The Power of the Purse

Spending So There's No Tomorrow

By Bruce Duewer

Part V in a Series on Machiavelli

We finally get to the article everyone has been waiting for -- how to spend your money on bribes. Time and again, I've counseled against doing this, but I'm sure no one really listened. It's one of those things you need to learn from experience. It's one of those things I haven't completely learned myself. I'll start with most powerful looking but least useful bribe types and work down to the ones that the good players use a lot.


A successful assassination can really hurt a power badly. You freeze all their units for a season, put a bunch of their provinces into rebellion, and get to kick them around for a season. Great deal, huh? Well, don't forget that you only get a one in six chance of success for every twelve ducats spent. To get a 50% chance of success, you need to spend enough that you could have bought two units, or disbanded three! And you can only spend up to 36d on one attempt, so you can't spend more to guarantee success. Plus, every time you make an attempt you burn an assassination chit. Really, the only time I use this expense is when absolutely nothing else will do the job. For example, one time I was playing Florence I had all my units bought, disbanded, or destroyed by plague during the first season! The only possible way to defend myself was successful assassination -- I had no units, so no adjacent units. And that defense would have only worked for a season anyway, even if my roll had not failed.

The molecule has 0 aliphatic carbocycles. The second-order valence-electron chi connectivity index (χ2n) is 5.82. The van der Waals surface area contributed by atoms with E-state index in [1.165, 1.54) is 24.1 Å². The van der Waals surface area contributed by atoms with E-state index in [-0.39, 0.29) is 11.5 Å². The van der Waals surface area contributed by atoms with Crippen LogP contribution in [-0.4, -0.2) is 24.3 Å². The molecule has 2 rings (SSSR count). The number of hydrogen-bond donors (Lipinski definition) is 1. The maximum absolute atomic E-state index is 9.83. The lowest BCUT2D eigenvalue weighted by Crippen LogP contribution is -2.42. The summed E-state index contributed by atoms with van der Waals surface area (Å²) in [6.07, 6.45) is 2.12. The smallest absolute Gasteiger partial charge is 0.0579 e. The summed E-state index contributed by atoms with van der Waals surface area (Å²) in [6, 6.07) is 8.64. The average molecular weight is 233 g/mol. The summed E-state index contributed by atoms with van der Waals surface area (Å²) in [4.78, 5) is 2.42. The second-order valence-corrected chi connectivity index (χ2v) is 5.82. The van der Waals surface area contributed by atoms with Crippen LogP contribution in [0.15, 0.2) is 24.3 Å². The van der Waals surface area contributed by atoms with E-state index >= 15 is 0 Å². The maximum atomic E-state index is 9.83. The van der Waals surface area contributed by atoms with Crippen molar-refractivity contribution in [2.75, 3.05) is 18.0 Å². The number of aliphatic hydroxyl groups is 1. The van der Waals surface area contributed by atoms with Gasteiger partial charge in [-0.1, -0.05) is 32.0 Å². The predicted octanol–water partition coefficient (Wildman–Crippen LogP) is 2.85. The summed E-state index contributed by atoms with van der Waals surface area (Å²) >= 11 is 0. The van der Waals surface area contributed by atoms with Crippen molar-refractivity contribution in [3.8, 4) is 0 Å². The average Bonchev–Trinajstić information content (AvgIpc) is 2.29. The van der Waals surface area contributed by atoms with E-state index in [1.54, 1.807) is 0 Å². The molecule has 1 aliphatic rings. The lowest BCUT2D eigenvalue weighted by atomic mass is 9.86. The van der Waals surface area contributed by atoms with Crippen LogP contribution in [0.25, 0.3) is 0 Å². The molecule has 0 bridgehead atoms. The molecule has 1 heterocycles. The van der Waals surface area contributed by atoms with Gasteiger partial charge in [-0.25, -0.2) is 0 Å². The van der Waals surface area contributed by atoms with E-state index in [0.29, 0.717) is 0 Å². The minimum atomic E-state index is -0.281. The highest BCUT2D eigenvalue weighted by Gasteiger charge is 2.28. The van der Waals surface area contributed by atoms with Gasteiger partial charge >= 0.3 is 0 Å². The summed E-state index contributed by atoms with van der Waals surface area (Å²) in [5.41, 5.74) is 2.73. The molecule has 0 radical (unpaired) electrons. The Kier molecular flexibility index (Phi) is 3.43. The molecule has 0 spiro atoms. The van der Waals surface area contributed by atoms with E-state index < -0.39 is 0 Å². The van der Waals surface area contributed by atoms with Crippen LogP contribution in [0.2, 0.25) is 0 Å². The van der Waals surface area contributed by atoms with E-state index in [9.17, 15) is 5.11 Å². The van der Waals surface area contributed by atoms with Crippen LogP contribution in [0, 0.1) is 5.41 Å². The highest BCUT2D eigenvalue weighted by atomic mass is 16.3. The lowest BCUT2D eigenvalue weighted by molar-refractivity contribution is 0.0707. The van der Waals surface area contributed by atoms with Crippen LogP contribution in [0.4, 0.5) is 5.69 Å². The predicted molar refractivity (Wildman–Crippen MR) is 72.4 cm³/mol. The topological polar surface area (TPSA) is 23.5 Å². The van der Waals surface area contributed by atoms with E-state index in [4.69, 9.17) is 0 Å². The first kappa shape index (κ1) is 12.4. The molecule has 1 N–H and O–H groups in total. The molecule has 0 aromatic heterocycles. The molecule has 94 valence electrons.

But I see you are not dissuaded. You feel that the potential gains outweigh the costs, and you have to give it a try. Well, here are some things to consider to maximize your chances:

  1. If your target has a bunch of units in famined areas in spring, you can do a lot more damage assassinating them now than at any other time during the year. The freezing of their units will cause them a lot of extra pain when it really means the units are dead.
  2. If your target has a lot of units in garrison form, you might want to wait for the garrisons to convert before sending an assassin. When the rebellions are assigned, they can't affect cities with garrisons in them. The biggest long-term piece of damage that assassination does to a player is to turn their cities against them -- the province rebellions are not nearly as damaging.
  3. If you need more assassination chits, ask around. If a player is big enough to be worth assassinating, they probably made some enemies. Don't forget the eliminated players. Assassination chit transfers are asynchronous, so you can gather them between seasons if necessary.
  4. Take advantage of the season's freeze to kick some units around. Things that have been solidly supported won't be during just this one season. Yes, you might leave yourself open relying on the assassination, but if you weren't about to lose anyway if it didn't work you wouldn't be doing an assassination attempt.

Buy A Unit

This is the second most expensive thing you can do. It's a bit more sure than assassination, though you need to be careful not to be counterbribed. A well-placed unit purchase can be quite destructive. Sometimes, it's even worthwhile, if a gem such as Genoa is available, or you can remove an opponent from the game. One classic example of this is the old first turn kill of Florence by the Papacy, which is to buy Florence and order it to Pisa, while disbanding Arezzo and moving in with Perugia. This while moving Bologna to Pistoia to make sure you get control of the home area, and praing that Florence didn't take my normal precaution of simply ordering Pisa to hold, or of counterbribing.

So anyway, factors to consider in buying a unit:

  1. When possible, pick a target who can't counterbribe. If this is not possible, pick the unit that your victim is not expecting you to buy. You're spending a lot of money, you don't want to lose it.
  2. When in doubt, overbribe. You may waste some money, but not as much money as would be wasted if the bribe fails.